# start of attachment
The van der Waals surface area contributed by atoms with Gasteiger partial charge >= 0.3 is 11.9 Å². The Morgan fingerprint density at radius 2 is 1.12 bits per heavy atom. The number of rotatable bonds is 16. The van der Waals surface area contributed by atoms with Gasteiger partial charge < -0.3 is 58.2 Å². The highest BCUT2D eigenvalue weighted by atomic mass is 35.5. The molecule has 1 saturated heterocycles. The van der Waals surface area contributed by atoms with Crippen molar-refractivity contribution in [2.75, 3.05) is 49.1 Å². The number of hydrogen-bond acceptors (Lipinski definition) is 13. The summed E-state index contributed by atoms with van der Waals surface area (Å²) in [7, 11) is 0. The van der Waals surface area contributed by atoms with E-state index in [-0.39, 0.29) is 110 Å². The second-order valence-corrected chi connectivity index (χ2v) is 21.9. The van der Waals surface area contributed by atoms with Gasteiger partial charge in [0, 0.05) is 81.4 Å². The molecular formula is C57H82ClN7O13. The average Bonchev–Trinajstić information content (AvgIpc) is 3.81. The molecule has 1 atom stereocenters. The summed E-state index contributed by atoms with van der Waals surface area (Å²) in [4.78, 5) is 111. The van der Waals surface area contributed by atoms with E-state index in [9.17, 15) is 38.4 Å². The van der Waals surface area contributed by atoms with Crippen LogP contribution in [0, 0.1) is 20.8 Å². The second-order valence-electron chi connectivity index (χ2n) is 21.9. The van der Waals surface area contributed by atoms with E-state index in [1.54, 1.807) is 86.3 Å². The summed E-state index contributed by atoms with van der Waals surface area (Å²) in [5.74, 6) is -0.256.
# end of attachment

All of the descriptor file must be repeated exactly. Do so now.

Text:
The van der Waals surface area contributed by atoms with Gasteiger partial charge >= 0.3 is 11.9 Å². The Morgan fingerprint density at radius 2 is 1.12 bits per heavy atom. The number of rotatable bonds is 16. The van der Waals surface area contributed by atoms with Gasteiger partial charge < -0.3 is 58.2 Å². The highest BCUT2D eigenvalue weighted by atomic mass is 35.5. The molecule has 1 saturated heterocycles. The van der Waals surface area contributed by atoms with Crippen molar-refractivity contribution in [2.75, 3.05) is 49.1 Å². The number of hydrogen-bond acceptors (Lipinski definition) is 13. The summed E-state index contributed by atoms with van der Waals surface area (Å²) in [7, 11) is 0. The van der Waals surface area contributed by atoms with E-state index in [-0.39, 0.29) is 110 Å². The second-order valence-corrected chi connectivity index (χ2v) is 21.9. The van der Waals surface area contributed by atoms with Gasteiger partial charge in [0, 0.05) is 81.4 Å². The molecular formula is C57H82ClN7O13. The average Bonchev–Trinajstić information content (AvgIpc) is 3.81. The molecule has 1 atom stereocenters. The summed E-state index contributed by atoms with van der Waals surface area (Å²) in [4.78, 5) is 111. The van der Waals surface area contributed by atoms with E-state index in [9.17, 15) is 38.4 Å². The van der Waals surface area contributed by atoms with Crippen LogP contribution in [0, 0.1) is 20.8 Å². The second-order valence-electron chi connectivity index (χ2n) is 21.9. The van der Waals surface area contributed by atoms with E-state index in [1.54, 1.807) is 86.3 Å². The summed E-state index contributed by atoms with van der Waals surface area (Å²) in [5.74, 6) is -0.256.